The mandates laid out by the Biden Administration’s Executive Order on Improving the Nation’s Cybersecurity are specific to federal agencies, but the impact they’ll have on the greater market could lay the groundwork for new vendor evaluation standards across the board.
With our omnipresent interconnectivity today, we’re unwittingly piling the risk to our vendors on top of our own, creating third-party risk; as well as the risk of our vendors’ vendors– known as 4th party risk. That risk is becoming glaringly more dangerous as day in and day out we see organizations falling victim to supply chain breaches.
Since the Biden E.O. aims to tackle the fundamental risk that comes with having a supply chain, it’s no surprise to see organizations outside of the government looking to this mandate as their guiding light for vendor risk management. But what does that mean for security and compliance teams across the nation?
A CISO, Risk Expert, and Software Engineer Walk into a Webinar ...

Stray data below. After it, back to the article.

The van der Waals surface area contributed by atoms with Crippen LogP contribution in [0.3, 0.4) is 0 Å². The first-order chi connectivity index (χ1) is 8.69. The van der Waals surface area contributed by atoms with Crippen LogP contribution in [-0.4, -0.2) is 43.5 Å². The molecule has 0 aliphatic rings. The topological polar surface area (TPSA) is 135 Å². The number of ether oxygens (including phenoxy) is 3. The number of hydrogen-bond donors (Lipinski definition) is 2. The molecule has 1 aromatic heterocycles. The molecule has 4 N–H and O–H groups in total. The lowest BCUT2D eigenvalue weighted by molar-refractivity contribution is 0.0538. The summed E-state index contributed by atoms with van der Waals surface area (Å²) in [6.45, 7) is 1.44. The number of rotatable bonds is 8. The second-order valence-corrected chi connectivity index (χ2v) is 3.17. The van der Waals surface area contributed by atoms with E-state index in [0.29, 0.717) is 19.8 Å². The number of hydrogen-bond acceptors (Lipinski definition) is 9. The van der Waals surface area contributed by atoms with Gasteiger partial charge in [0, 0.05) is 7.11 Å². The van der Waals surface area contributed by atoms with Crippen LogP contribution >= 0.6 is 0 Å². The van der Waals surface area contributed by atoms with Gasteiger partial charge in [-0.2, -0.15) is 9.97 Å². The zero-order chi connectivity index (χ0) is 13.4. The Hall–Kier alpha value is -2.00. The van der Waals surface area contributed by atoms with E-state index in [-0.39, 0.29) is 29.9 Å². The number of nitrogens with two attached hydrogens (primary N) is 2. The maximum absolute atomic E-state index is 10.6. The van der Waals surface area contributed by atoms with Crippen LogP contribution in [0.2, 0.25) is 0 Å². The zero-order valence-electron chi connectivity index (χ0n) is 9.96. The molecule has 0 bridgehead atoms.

On Wednesday, August 11th, we had the pleasure of hosting a webinar panel to discuss the implications of the Biden E.O. with industry experts Marc French, CISO, Product Security Group; Desarie Green, Senior Manager, IS Risk, Hologic Inc.; and Vipul Sawant, Principal Engineer, Uptycs. Moderated by Matt Kelly of Radical Compliance, the panelists had a chance to discuss a range of topics, including:
- How supply chain risk has become the focus of cybersecurity
- Who owns vendor risk management at an organization
- Market preparedness for significant change in risk measurement
- How a business can strengthen their technical processes to demonstrate good vendor risk management practices to their customers and suppliers
Having such a diverse panel really allowed us to dive into the differing implications between security teams, compliance teams, and software providers, and while we recommend giving the webinar a watch for yourself, we’ve extracted some key takeaways for you:
- You could do everything right to protect your perimeter and still fall victim to a supply chain attack.
- "You are probably more likely to get compromised by things that you have, than things that you did. Meaning, if you think about all of the things that have happened over the course of the last five years or so, Solarwinds, etc., those are likely because you had something in your environment that you got from somebody else, as opposed to something that you did [or didn't do] on the perimeter [i.e. firewall wasn't configured correctly]." - Marc French, CISO, Product Security Group